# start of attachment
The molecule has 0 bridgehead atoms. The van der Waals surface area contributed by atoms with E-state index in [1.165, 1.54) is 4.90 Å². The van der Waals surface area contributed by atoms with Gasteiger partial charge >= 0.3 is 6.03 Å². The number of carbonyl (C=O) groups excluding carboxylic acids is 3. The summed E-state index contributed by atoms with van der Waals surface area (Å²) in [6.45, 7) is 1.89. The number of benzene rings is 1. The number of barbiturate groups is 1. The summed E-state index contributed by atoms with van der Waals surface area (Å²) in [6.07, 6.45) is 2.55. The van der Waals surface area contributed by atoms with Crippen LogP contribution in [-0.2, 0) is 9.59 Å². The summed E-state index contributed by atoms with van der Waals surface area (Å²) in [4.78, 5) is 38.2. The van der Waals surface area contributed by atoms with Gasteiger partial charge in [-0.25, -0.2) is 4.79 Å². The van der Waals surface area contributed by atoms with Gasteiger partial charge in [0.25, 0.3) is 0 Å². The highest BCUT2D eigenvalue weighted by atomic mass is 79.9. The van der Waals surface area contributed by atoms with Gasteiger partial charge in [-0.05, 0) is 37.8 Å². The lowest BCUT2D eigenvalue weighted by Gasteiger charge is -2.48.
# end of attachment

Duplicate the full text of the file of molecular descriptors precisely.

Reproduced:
The molecule has 0 bridgehead atoms. The van der Waals surface area contributed by atoms with E-state index in [1.165, 1.54) is 4.90 Å². The van der Waals surface area contributed by atoms with Gasteiger partial charge >= 0.3 is 6.03 Å². The number of carbonyl (C=O) groups excluding carboxylic acids is 3. The summed E-state index contributed by atoms with van der Waals surface area (Å²) in [6.45, 7) is 1.89. The number of benzene rings is 1. The number of barbiturate groups is 1. The summed E-state index contributed by atoms with van der Waals surface area (Å²) in [6.07, 6.45) is 2.55. The van der Waals surface area contributed by atoms with Crippen LogP contribution in [-0.2, 0) is 9.59 Å². The summed E-state index contributed by atoms with van der Waals surface area (Å²) in [4.78, 5) is 38.2. The van der Waals surface area contributed by atoms with Gasteiger partial charge in [-0.25, -0.2) is 4.79 Å². The van der Waals surface area contributed by atoms with Gasteiger partial charge in [0.25, 0.3) is 0 Å². The highest BCUT2D eigenvalue weighted by atomic mass is 79.9. The van der Waals surface area contributed by atoms with Gasteiger partial charge in [-0.05, 0) is 37.8 Å². The lowest BCUT2D eigenvalue weighted by Gasteiger charge is -2.48.